We’ve “celebrated” for the last 2 years by going a-vendoring at Ventura’s 4th of July Street Fair, held each year on Main Street just down the hill from city hall. This is a very well attended one-day event. It’s a party. It’s a Street Fair.

And you know how much I love going to the Street Fair.

We’ve had consistently good results at this event over the last couple of years (you can read those blog posts – 2015 and 2016). However, this is a one day event with a good deal of stress put on the vendors to Get. Out. after the event is over. Event volunteers are also stressed: they allow vendors to set up for 6 hours, but tear down must happen in 90 minutes or there’ll be hell to pay.

Apparently.

I’ve written about this in previous years. The event goal is to close the event at 5pm and re-open the street to vehicular traffic at 6:45pm. At 5pm, every year, the street is still filled with customers and the vendors are given Hobson’s choice of doing tear down NOW, or doing what they came to do.

Why don’t they keep the event open until 6pm, and then open the street at 9? No clue. I guess a $385 booth fee only gets you so much….

No matter; we’re in. Time to see what Ventura’s 42nd annual 4th of July Street Fair has in store for us.

New Ideas

  • This is the only one day event that we will do as a double booth this year. I’m going to do a couple of one day events solo, but this is the only “full set up” one day event we’re doing in 2017. I promise.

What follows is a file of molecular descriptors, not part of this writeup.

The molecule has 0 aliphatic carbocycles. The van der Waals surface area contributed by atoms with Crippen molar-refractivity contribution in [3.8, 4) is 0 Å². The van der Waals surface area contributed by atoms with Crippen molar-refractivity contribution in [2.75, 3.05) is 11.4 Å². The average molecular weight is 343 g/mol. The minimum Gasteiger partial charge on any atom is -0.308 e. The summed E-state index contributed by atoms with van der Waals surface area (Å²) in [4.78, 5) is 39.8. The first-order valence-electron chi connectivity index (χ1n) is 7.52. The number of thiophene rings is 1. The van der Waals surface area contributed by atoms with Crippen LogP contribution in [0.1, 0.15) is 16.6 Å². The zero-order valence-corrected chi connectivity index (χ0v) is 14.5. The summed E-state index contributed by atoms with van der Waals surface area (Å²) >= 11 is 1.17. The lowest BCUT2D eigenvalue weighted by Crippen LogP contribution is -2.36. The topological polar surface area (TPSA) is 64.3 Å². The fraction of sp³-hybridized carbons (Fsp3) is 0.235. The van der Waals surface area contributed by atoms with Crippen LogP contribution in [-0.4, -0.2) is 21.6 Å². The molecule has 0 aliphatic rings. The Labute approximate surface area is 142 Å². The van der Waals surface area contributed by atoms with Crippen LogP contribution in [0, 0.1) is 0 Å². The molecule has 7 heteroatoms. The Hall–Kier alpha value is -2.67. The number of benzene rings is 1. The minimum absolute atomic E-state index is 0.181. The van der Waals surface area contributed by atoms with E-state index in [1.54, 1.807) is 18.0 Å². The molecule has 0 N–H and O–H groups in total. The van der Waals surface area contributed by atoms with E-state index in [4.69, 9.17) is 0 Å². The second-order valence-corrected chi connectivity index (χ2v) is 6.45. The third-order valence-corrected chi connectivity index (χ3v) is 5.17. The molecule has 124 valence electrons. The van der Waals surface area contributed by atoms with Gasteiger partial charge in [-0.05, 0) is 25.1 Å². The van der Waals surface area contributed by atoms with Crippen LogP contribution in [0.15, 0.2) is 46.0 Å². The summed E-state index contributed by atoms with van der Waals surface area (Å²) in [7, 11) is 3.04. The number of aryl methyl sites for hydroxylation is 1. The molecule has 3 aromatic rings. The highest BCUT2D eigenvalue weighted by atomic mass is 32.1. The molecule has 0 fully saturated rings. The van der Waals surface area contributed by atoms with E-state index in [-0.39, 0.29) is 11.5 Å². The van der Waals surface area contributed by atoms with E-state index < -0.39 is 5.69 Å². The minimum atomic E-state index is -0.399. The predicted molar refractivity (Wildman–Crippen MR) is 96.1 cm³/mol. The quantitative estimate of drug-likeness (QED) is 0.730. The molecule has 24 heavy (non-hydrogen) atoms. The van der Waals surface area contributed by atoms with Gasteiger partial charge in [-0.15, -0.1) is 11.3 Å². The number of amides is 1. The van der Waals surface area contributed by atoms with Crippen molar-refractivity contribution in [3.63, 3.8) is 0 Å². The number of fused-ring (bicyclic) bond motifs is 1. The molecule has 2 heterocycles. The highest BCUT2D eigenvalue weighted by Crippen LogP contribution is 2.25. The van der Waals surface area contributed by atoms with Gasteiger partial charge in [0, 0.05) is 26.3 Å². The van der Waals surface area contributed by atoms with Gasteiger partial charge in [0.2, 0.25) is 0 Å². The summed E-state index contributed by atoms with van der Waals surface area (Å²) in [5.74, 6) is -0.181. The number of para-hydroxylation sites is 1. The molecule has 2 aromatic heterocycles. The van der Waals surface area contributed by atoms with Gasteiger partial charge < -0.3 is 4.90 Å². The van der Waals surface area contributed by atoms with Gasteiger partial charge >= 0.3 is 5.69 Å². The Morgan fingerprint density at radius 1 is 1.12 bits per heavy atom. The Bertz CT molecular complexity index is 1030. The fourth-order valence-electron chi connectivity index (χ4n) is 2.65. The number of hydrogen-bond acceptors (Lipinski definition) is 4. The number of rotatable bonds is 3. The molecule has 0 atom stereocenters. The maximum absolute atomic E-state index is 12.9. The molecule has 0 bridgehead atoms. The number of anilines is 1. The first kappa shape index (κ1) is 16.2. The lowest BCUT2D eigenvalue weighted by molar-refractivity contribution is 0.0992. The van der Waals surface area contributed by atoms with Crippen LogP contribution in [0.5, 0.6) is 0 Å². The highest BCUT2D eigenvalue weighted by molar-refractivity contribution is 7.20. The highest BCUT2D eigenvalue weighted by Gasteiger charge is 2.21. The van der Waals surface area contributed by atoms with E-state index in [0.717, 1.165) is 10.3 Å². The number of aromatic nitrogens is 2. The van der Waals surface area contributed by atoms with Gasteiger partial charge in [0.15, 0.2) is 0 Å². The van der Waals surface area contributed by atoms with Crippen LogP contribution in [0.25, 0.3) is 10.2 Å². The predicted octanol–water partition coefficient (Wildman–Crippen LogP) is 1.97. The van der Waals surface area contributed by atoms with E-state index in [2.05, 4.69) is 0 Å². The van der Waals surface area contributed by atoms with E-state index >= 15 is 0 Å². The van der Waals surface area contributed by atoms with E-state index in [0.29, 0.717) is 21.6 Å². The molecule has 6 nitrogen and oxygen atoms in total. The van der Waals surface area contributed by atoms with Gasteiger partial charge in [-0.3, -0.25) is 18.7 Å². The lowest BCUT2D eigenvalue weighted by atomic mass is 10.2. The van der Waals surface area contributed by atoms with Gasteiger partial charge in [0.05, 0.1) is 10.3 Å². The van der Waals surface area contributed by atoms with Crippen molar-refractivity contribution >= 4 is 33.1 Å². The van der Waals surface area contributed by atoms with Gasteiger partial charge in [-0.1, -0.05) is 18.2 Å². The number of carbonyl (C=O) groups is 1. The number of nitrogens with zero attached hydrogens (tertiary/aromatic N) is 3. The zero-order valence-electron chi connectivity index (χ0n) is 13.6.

• After a month off from events, including a week-long excursion to the midwest to see family, it feels like we’ve totally lost our vendor rhythm. I forgot to bring our weights for the canopy. We were unweighted.
  • Yes, we were those people.
  • Mrs M provided holiday decor to liven up the booth. We had red, white & blue accents, and that’s a wonderful thing.

Observations

  • This city-sponsored event requires a city of Ventura business license, and applications are not processed until that license is in hand, which takes some time. I also made an error on the application – claiming a $25 booth fee discount as a resident of the city. Ooops. We got the paperwork straightened out in April … I had asked for the same booth position in the 400 block, but they gave me a new booth at the end of the 500 block. We were in 501/503, which was right by the information booth and shuttle stop. It was an upgrade. I think.